But Kriss’s assertion that Bayrock was a criminal operation during the years it partnered with Trump has been deemed plausible enough to earn him a court victory: In December, a federal judge in New York said Kriss’s lawsuit against Bayrock, which he first filed nine years ago, could proceed as a racketeering case. [..]

Trump has said over the years that he barely knows Sater. In fact, Sater — who former Bayrock employees say met frequently with Trump in the Trump Organization’s New York headquarters, once shepherded the president’s children around Moscow and carried a Trump Organization business card — apparently has remained firmly in the orbit of the president and his closest advisers.

Sater made the front page of the New York Times in February for his role in a failed effort — along with Trump’s personal attorney, Michael Cohen — to lobby former National Security Adviser Michael Flynn on a Ukrainian peace proposal.

Comey was still Trump’s FBI director when he testified before the House Intelligence Committee in March about Russian interference in the 2016 election. During that hearing, Comey was asked if he was “aware of” Felix Sater, his criminal history and his business dealings with the Trump Organization. Comey declined to comment.

It’s unclear whether Sater and Bayrock are part of Mueller’s investigation. But Mueller has populated his investigative team with veteran prosecutors expert in white-collar fraud and Russian-organized-crime probes. One of them, Andrew Weissmann, once led an FBI team that examined financial fraud leading to the demise of Enron. Before that, Weissmann was a prosecutor with the U.S. attorney’s office in Brooklyn and part of a team that prosecuted Sater and mob associates for investment scams in the late 1990s.

However the Mueller probe unfolds, a tour of Trump’s partnership with Bayrock exposes a number of uncomfortable truths about the president’s business history, his judgment, and the possible vulnerabilities that his past as a freewheeling dealmaker — and his involvement with figures like Sater — have visited upon his present as the nation’s chief executive.

The rest of the article is well worth the read.

Rachel Maddow interviews Mr. O’Brien about his article and how Trump’s past business dealings could integrates with the investigation into Trump’s Russian connection.

The Breakfast Club (The Typewriter)

Welcome to The Breakfast Club! We’re a disorganized group of rebel lefties who hang out and chat if and when we’re not too hungover we’ve been bailed out we’re not too exhausted from last night’s (CENSORED) the caffeine kicks in. Join us every weekday morning at 9am (ET) and weekend morning at 10:30am (ET) to talk about current news and our boring lives and to make fun of LaEscapee! If we are ever running late, it’s PhilJD’s fault.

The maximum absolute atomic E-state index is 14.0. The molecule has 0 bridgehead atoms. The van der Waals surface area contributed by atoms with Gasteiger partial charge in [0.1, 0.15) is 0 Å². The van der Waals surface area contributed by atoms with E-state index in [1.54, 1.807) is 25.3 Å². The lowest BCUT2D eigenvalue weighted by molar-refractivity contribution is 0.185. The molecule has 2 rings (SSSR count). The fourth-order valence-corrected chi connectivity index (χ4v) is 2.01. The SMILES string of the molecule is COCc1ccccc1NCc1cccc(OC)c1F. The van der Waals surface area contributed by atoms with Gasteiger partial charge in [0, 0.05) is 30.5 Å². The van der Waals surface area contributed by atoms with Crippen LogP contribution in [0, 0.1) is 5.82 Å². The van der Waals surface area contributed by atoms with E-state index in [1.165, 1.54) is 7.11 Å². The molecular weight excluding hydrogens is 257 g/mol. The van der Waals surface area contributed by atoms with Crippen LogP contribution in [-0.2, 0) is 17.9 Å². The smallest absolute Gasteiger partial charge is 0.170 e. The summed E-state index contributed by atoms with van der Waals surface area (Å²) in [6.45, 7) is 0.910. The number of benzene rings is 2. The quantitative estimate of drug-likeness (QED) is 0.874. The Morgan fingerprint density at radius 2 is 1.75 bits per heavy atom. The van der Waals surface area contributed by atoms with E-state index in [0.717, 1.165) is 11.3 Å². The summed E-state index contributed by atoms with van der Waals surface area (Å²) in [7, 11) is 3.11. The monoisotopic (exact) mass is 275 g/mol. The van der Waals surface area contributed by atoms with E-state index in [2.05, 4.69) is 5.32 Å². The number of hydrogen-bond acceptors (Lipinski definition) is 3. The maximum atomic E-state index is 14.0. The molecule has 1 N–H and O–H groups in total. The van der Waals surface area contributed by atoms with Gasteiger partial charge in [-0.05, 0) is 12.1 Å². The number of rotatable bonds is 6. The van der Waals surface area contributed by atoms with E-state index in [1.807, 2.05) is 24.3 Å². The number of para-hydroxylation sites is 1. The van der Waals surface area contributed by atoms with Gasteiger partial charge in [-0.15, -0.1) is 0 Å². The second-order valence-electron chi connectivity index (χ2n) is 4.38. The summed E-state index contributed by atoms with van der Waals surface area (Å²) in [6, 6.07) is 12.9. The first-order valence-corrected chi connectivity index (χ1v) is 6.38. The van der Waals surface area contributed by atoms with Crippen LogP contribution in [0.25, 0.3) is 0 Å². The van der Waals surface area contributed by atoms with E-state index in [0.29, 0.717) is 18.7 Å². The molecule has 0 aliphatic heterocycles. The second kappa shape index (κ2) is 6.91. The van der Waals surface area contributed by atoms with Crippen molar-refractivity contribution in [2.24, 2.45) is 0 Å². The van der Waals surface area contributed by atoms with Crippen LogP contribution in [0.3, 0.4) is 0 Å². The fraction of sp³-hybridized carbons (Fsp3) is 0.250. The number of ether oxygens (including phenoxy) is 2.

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This Day in History

A key moment in the Watergate scandal; Adolf Hitler visits Paris after France falls to Nazi Germany; The typewriter gets a patent; Polio vaccine pioneer Dr. Jonas Salk and TV producer Aaron Spelling die.

Breakfast Tunes

Something to Think about over Coffee Prozac

Machines take me by surprise with great frequency.

Alan Turing

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Lines in the Sand

So the draft Senate version of ‘Repeal and Replace’ is out and it’s every bit as horrible and disingenuous as its secretive genesis would suggest.

Far from making any substantive changes to the deplorable House Bill, it endorses and reinforces its most heinous aspects.

The principle goal of both Bills is to steal $800 Billion from Medicaid to give to the richest 2% (with the bulk of measurable benefits going to the top .1%). The effect will be to kill around 100 sick people every single day and make 10s of Millions of Senior Citizens homeless.

It can, and no doubt will by the “Moderate” Republicans who think it politically counter productive to be associated with such slaughter (not that they have a soul, just that they want to be re-elected), be claimed it is slightly less Draconian than the House Bill in that the initial cuts are not as steep and the implementation extended, and that the benefits are still based on individual patients rather than being a strict State based cap regardless of the number of sick and old people.

On the other hand in the Senate Bill the cuts are deeper and the benefit base is indexed to the rate of general inflation rather than the medical inflation rate which is much higher (the principle failure of the ACA is that it does nothing at all to address the monopolistic price increases of Big Pharma, Hospital Conglomerates, Medical Device Manufacturers, Testing Providers, et al.).

In short, 98% of U.S. Citizens should die, slowly, in great pain.